When Jason Liu was 14, his parents relocated his family from Taiwan to Tampa, bought a golf equipment maker here and settled down.
Eighteen years later, Liu has made a career out of replicating his family's entrepreneurial adventure for other Asians.
As a lawyer at Fowler White Boggs in downtown Tampa, Liu acts as a matchmaker/translator/peacekeeper between cash-rich Asian investors and owners of Florida businesses on the market.
Being fluent in Mandarin Chinese and Taiwanese helps him bridge a language and cultural gap.
"Some of the clients are Americans dealing with Asian issues and Asians dealing with American issues," he said. "The missing, common link is they're all trying to figure out what the other is trying to say, and they just don't get it."
Liu, 32, recently chatted about some common cultural miscues, his own delayed path to citizenship and why so many of his Asian clients cherish their anonymity.
How did your family wind up in Tampa?
I was born in Kaohsiung, Taiwan. My parents owned a manufacturing business. They were visiting their clients here in the U.S. … and ended up striking a deal to acquire the clients. They made the golf products overseas in Taiwan, so here it was more of a wholesale distribution business. As my parents have grown older, it's more of a retirement-type business.
Why did you become an attorney?
I was here on a student visa for a very long time. Part of the deal is I get to stay in this country as long as I'm in school, hence the reason I have so many degrees. I went to high school, college, got my MBA, got my law degree, got my tax LLN (a master's degree in taxation).
So when did you become a U.S. citizen?
It's kind of a funny thing. I was walking through the (University of) Miami Law School, passing by the dean's office, and someone was in there really upset, saying, "I was just told you can't be a lawyer if you're not a U.S. citizen." And I'm thinking, "Wait a minute. I'm two years into it. I'm in like 50 grand. Stop this thing if that's true."
I graduated with a permanent residency. I became a U.S. citizen after I became a lawyer. The federal judge I worked for in law school did the honor of swearing me in as a bar-licensed attorney first and then swore me in as a U.S. citizen. It was pretty special.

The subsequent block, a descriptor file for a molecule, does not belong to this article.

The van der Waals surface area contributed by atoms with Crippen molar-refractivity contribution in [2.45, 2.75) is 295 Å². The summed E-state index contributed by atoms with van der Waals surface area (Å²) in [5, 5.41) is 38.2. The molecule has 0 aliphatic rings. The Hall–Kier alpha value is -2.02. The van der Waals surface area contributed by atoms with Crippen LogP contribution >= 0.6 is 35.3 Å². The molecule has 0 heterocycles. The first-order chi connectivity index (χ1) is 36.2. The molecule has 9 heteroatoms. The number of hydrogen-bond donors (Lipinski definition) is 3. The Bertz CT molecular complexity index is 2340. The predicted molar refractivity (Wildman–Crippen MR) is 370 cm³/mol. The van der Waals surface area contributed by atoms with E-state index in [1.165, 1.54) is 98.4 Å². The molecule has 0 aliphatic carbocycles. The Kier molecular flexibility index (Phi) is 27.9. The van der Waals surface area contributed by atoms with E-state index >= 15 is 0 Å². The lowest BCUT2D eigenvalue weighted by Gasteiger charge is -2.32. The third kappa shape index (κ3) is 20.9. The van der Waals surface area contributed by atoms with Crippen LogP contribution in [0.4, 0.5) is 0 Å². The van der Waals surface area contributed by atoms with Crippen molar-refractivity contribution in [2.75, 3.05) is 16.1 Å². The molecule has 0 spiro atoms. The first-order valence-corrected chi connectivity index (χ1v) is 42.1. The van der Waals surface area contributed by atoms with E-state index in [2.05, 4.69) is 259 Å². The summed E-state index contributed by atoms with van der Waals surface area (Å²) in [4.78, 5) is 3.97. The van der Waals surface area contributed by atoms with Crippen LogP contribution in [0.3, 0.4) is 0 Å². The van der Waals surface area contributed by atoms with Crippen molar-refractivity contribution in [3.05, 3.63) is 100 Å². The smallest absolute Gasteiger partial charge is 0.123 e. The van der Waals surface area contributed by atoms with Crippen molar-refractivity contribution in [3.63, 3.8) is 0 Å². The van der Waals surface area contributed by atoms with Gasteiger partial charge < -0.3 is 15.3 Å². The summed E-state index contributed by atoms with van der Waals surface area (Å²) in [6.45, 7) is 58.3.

Did you come to Fowler White intending to use your multilingual background?
I started at the firm here with the intent to practice corporate transaction and tax law. … As I evolved, I looked for ways to leverage my background. The multiple language part came in handy when we had foreign clients looking to invest in the U.S.
What's driving Asian investment here?
Part of it is the EB-5 (employment-based visa) program. That brings in annually about $1 billion in capital from overseas, of which about 70 percent comes from Asia. There's a disproportionate number of Asian folks with lots of money to invest who are interested in diversifying and also looking for some certainties in an area where there are rules of law. The U.S. is attractive. The objection I always get is, "Why would people come here if the tax rate is so high?" And I say, "Well, overseas the tax rate is uncertain. It could be nothing; it could be 100 percent. The certainty is what's important to them."
Can you describe the EB-5 program?
EB-5 is a short-handed reference to employment-based visa, fifth category. If you invest a half-million dollars or $1 million and create a certain number of jobs, that's the quickest way to get your permanent residency, your green card. It took 17 years for me to become a U.S. citizen. This program allows you to get it in seven to eight months.
On the EB-5 program, they're here with the primary purpose of bringing the family over so the kids can be educated here. Sometimes, they bring a part of their business overseas here, or they set up a different company. But the primary focus is to have their kids educated here and to have some diversification.